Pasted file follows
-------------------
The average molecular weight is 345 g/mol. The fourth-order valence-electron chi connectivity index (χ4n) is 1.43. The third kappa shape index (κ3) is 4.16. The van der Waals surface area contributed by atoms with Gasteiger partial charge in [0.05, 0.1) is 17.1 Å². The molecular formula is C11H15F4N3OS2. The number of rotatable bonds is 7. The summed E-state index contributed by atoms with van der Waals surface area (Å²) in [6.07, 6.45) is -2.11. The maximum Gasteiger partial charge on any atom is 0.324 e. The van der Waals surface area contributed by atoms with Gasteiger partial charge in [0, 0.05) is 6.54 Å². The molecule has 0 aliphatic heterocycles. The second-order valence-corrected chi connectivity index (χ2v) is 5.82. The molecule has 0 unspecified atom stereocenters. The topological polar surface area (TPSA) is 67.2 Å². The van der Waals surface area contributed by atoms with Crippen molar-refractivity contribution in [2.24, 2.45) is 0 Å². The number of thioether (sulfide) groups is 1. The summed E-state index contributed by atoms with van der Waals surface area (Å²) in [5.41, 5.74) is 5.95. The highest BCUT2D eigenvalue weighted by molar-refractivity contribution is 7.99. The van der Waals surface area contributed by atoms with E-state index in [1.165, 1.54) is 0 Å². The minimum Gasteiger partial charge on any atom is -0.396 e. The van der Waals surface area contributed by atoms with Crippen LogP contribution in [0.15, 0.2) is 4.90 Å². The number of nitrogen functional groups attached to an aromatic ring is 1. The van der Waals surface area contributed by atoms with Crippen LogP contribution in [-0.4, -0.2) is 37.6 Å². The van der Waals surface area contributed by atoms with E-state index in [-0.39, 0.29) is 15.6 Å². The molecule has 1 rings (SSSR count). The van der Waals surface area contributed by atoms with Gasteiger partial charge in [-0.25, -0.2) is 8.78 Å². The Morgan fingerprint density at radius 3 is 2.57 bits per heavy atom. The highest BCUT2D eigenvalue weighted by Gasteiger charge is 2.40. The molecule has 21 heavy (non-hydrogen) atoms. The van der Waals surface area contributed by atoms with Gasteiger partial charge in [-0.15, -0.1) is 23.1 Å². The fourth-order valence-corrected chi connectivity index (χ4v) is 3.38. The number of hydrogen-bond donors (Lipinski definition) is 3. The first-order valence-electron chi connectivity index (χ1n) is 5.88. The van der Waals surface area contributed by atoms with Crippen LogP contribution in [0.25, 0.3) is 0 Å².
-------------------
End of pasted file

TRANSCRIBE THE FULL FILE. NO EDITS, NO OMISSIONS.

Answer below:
The average molecular weight is 345 g/mol. The fourth-order valence-electron chi connectivity index (χ4n) is 1.43. The third kappa shape index (κ3) is 4.16. The van der Waals surface area contributed by atoms with Gasteiger partial charge in [0.05, 0.1) is 17.1 Å². The molecular formula is C11H15F4N3OS2. The number of rotatable bonds is 7. The summed E-state index contributed by atoms with van der Waals surface area (Å²) in [6.07, 6.45) is -2.11. The maximum Gasteiger partial charge on any atom is 0.324 e. The van der Waals surface area contributed by atoms with Gasteiger partial charge in [0, 0.05) is 6.54 Å². The molecule has 0 aliphatic heterocycles. The second-order valence-corrected chi connectivity index (χ2v) is 5.82. The molecule has 0 unspecified atom stereocenters. The topological polar surface area (TPSA) is 67.2 Å². The van der Waals surface area contributed by atoms with Crippen molar-refractivity contribution in [2.24, 2.45) is 0 Å². The number of thioether (sulfide) groups is 1. The summed E-state index contributed by atoms with van der Waals surface area (Å²) in [5.41, 5.74) is 5.95. The highest BCUT2D eigenvalue weighted by molar-refractivity contribution is 7.99. The van der Waals surface area contributed by atoms with E-state index in [1.165, 1.54) is 0 Å². The minimum Gasteiger partial charge on any atom is -0.396 e. The van der Waals surface area contributed by atoms with Crippen LogP contribution in [0.15, 0.2) is 4.90 Å². The number of nitrogen functional groups attached to an aromatic ring is 1. The van der Waals surface area contributed by atoms with Crippen LogP contribution in [-0.4, -0.2) is 37.6 Å². The van der Waals surface area contributed by atoms with E-state index in [-0.39, 0.29) is 15.6 Å². The molecule has 1 rings (SSSR count). The van der Waals surface area contributed by atoms with Gasteiger partial charge in [-0.25, -0.2) is 8.78 Å². The Morgan fingerprint density at radius 3 is 2.57 bits per heavy atom. The highest BCUT2D eigenvalue weighted by Gasteiger charge is 2.40. The molecule has 21 heavy (non-hydrogen) atoms. The van der Waals surface area contributed by atoms with Gasteiger partial charge in [-0.15, -0.1) is 23.1 Å². The fourth-order valence-corrected chi connectivity index (χ4v) is 3.38. The number of hydrogen-bond donors (Lipinski definition) is 3. The first-order valence-electron chi connectivity index (χ1n) is 5.88. The van der Waals surface area contributed by atoms with Crippen LogP contribution in [0.25, 0.3) is 0 Å².